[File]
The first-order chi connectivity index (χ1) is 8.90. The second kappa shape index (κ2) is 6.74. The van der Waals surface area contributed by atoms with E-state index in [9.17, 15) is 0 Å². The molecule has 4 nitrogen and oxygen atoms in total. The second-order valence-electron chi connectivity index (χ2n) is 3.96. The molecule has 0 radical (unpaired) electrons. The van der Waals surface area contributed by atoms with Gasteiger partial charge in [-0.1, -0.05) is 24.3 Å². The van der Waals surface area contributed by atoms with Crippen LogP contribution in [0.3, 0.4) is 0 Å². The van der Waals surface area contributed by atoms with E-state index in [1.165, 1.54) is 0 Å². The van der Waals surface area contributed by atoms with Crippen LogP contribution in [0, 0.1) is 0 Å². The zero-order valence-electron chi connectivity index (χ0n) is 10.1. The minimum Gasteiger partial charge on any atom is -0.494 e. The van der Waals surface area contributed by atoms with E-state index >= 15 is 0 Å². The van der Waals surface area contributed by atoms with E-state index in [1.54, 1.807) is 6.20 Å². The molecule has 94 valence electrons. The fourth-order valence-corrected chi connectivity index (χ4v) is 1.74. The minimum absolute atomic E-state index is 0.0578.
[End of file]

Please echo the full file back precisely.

The first-order chi connectivity index (χ1) is 8.90. The second kappa shape index (κ2) is 6.74. The van der Waals surface area contributed by atoms with E-state index in [9.17, 15) is 0 Å². The molecule has 4 nitrogen and oxygen atoms in total. The second-order valence-electron chi connectivity index (χ2n) is 3.96. The molecule has 0 radical (unpaired) electrons. The van der Waals surface area contributed by atoms with Gasteiger partial charge in [-0.1, -0.05) is 24.3 Å². The van der Waals surface area contributed by atoms with Crippen LogP contribution in [0.3, 0.4) is 0 Å². The van der Waals surface area contributed by atoms with E-state index in [1.165, 1.54) is 0 Å². The van der Waals surface area contributed by atoms with Crippen LogP contribution in [0, 0.1) is 0 Å². The zero-order valence-electron chi connectivity index (χ0n) is 10.1. The minimum Gasteiger partial charge on any atom is -0.494 e. The van der Waals surface area contributed by atoms with E-state index >= 15 is 0 Å². The van der Waals surface area contributed by atoms with E-state index in [1.54, 1.807) is 6.20 Å². The molecule has 94 valence electrons. The fourth-order valence-corrected chi connectivity index (χ4v) is 1.74. The minimum absolute atomic E-state index is 0.0578.